Although the deal represented a success for the international mediators, it cannot come into force until the Muslim, Serb and Croat factions overcome dramatic differences to reach a final settlement. To that end, Lord Owen and Thorvald Stoltenberg have asked President Slobodan Milosevic of Serbia and President Franjo Tudjman of Croatia to fly to Geneva today to bring pressure to bear upon the Serbs and Croats from their political godfathers.
The Bosnian President, Alija Izetbegovic, a Muslim, is also under considerable international pressure to commit his government to a deal that preserves the existence of Sarajevo but obliges its forces to cease their offensive against Croats between Sarajevo and the Adriatic coast.
Lord Owen is determined that Mr Izetbegovic should not win peace for Sarajevo while waging war for territory elsewhere. Heated arguments took place yesterday over charges of massacres and torture in the Muslim-Croat conflict, which is raging while the guns around Sarajevo have largely fallen silent. This bitter fighting amounts to an effort to change the ethnic boundaries of the future republics by military means while delaying negotiations in Geneva. The Sarajevo agreement is, therefore, likely to make it easier for the UN to press the Muslims for a genuine ceasefire elsewhere.
A text of the agreement, made available last night, set out a detailed proposal for the administration of the city and for alterations to the boundaries of its constituent districts.
Described by one diplomat as 'an exercise in the art of the possible', the accord is hedged with provisions for consensus decisions and a boundary commission, all of which provides fertile ground for prompt disagreements.
'This means that the issue of Sarajevo for the purpose of reaching an overall peace settlement has been settled,' said the conference spokesman, John Mills. But Mr Izetbegovic, leaving the UN building, said 'no' when asked if he had reached agreement - a sign that the Muslims intend to negotiate hard. None the less, the draft sets out a plan for the UN to assume government of the city and to take away many of the powers formally vested in the Bosnian government.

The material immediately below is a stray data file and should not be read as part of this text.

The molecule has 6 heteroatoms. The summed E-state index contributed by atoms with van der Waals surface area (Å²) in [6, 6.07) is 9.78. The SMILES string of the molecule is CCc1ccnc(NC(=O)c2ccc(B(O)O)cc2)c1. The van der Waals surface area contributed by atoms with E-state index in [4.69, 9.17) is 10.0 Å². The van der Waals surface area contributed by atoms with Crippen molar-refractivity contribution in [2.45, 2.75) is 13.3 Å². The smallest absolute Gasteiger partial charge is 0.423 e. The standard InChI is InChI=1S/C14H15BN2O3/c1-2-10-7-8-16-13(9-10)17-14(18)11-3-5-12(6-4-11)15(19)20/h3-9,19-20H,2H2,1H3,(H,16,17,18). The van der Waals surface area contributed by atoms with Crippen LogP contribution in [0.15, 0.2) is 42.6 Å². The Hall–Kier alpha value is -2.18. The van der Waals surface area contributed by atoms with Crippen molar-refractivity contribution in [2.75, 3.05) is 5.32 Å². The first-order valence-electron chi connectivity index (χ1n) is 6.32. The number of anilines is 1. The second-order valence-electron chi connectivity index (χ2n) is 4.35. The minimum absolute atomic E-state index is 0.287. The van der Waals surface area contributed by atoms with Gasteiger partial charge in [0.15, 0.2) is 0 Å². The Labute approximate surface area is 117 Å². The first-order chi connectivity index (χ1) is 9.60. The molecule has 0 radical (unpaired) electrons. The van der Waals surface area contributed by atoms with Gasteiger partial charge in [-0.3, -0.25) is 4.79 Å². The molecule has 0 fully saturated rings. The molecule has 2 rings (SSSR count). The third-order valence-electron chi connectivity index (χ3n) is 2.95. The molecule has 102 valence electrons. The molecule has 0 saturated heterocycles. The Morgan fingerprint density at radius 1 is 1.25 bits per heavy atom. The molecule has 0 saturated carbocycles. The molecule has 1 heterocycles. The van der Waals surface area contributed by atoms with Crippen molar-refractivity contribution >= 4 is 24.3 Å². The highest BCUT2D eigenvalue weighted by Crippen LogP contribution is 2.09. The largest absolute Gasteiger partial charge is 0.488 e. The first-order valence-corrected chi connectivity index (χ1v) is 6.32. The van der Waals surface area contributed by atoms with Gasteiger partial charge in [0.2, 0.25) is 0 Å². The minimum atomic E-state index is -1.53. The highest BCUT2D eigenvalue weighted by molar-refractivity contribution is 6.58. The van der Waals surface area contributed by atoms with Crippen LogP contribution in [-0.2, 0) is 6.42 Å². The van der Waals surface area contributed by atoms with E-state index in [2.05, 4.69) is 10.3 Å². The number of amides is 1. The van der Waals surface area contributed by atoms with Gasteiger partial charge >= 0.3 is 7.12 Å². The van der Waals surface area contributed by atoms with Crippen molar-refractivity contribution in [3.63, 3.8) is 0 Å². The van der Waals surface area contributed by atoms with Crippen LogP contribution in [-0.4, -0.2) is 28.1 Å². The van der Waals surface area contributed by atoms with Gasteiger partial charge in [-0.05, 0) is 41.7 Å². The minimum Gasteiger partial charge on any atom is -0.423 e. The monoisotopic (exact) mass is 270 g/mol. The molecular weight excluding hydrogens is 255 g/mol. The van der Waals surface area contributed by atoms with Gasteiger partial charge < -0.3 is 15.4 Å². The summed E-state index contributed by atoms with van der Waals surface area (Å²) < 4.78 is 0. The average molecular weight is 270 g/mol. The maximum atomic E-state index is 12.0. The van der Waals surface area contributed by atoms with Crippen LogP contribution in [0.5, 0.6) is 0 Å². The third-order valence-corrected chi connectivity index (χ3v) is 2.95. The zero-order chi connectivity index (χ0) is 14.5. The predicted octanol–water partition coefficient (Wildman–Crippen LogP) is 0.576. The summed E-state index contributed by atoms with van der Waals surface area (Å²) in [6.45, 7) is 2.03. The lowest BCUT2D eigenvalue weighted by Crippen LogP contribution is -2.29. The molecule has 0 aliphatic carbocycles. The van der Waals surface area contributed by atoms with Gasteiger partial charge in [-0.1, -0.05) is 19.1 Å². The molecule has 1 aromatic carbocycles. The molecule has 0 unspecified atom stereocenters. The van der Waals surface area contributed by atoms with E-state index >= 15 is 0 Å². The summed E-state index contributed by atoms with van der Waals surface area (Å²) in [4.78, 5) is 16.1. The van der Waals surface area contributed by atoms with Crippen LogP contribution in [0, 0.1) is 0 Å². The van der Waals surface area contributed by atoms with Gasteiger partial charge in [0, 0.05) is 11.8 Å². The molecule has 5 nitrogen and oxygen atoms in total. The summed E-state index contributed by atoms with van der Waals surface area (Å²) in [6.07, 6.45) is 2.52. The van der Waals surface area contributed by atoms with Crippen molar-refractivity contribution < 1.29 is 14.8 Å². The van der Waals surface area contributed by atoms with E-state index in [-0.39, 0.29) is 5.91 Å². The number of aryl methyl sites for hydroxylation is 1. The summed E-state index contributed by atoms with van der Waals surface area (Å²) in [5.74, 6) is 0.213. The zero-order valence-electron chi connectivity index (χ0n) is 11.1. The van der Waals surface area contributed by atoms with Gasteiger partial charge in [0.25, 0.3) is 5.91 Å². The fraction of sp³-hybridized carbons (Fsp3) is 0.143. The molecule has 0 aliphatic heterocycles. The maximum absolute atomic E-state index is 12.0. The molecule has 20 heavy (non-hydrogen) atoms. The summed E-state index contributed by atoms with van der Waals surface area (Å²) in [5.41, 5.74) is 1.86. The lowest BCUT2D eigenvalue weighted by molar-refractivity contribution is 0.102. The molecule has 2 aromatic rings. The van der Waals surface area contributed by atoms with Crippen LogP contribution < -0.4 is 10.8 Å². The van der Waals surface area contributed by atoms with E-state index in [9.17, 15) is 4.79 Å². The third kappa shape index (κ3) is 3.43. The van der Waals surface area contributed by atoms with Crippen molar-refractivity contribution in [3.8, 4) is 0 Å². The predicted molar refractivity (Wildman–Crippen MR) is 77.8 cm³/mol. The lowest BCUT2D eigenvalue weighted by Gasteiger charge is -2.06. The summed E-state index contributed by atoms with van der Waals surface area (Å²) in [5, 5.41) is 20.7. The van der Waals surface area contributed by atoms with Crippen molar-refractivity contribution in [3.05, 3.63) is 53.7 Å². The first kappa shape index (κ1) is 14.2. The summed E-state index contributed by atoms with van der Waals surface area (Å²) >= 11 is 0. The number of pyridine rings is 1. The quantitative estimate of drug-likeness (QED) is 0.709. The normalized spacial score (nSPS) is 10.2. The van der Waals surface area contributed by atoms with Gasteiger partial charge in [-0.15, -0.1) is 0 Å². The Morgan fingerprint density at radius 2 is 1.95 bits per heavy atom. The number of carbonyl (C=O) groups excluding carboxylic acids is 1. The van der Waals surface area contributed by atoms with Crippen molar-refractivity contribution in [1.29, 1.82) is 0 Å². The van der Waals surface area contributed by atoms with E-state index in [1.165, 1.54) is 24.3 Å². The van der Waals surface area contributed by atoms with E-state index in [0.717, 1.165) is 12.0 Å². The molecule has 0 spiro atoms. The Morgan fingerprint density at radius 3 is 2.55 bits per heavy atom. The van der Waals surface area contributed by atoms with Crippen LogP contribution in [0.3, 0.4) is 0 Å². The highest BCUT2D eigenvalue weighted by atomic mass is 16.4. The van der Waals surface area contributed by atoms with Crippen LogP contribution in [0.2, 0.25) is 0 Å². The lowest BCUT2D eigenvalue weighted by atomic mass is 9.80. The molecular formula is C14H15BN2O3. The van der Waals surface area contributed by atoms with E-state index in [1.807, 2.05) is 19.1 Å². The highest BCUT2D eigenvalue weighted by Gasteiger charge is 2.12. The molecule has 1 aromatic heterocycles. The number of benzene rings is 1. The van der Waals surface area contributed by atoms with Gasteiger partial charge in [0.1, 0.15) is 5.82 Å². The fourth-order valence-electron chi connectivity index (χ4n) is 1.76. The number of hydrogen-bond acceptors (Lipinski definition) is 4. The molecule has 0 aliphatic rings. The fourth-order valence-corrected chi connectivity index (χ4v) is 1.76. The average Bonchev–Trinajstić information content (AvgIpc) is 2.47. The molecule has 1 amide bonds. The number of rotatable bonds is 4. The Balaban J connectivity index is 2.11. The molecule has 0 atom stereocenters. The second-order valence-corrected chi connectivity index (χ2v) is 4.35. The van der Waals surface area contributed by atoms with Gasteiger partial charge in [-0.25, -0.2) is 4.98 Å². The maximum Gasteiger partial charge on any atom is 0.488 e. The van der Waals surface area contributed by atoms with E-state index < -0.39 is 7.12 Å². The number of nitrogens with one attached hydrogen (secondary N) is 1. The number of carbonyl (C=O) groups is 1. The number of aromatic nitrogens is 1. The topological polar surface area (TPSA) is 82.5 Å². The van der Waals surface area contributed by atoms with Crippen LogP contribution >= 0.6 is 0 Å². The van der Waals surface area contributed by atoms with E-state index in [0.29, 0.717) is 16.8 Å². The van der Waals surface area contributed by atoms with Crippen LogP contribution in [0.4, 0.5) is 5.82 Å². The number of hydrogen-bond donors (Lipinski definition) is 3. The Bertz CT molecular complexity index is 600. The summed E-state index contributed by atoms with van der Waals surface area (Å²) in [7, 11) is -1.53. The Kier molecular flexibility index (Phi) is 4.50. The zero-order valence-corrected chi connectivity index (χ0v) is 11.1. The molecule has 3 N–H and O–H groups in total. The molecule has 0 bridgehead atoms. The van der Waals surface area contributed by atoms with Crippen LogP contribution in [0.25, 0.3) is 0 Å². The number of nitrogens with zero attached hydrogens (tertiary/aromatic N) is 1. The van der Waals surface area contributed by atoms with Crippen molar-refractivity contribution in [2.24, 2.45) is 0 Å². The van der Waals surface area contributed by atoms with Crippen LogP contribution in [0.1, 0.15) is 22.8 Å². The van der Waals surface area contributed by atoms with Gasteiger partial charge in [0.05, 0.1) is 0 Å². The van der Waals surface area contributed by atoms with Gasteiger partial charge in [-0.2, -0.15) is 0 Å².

It says the UN administration will last for two years, within which time the parties should commit themselves to reaching a final settlement on its status. The city and its suburbs will be known as the Sarajevo district, governed by a UN administrator appointed by the Secretary-General, Boutros Boutros-Ghali.
During the interim period, Sarajevo will not form part of any of the three ethnic republics intended to make up the 'Union of Bosnia-Herzegovina'. But the administrator will have an advisory body made of up of four Muslims, three Serbs, two Croats and one representative of other minorities. He or she will also be expected to work with a joint military commission, including Serbian and Muslim officers, to oversee a ceasefire and demilitarisation.
Lord Owen has emphasised that he does not regard this as anything other than a temporary solution to a problem which defies ready agreement and he has told the Security Council that UN member states must be ready to commit troops and resources to ensure that any final peace plan is carried out.
The UN is now in a position to use air power in support of the peace-keeping force in Bosnia-Herzegovina, a spokesman said last night.
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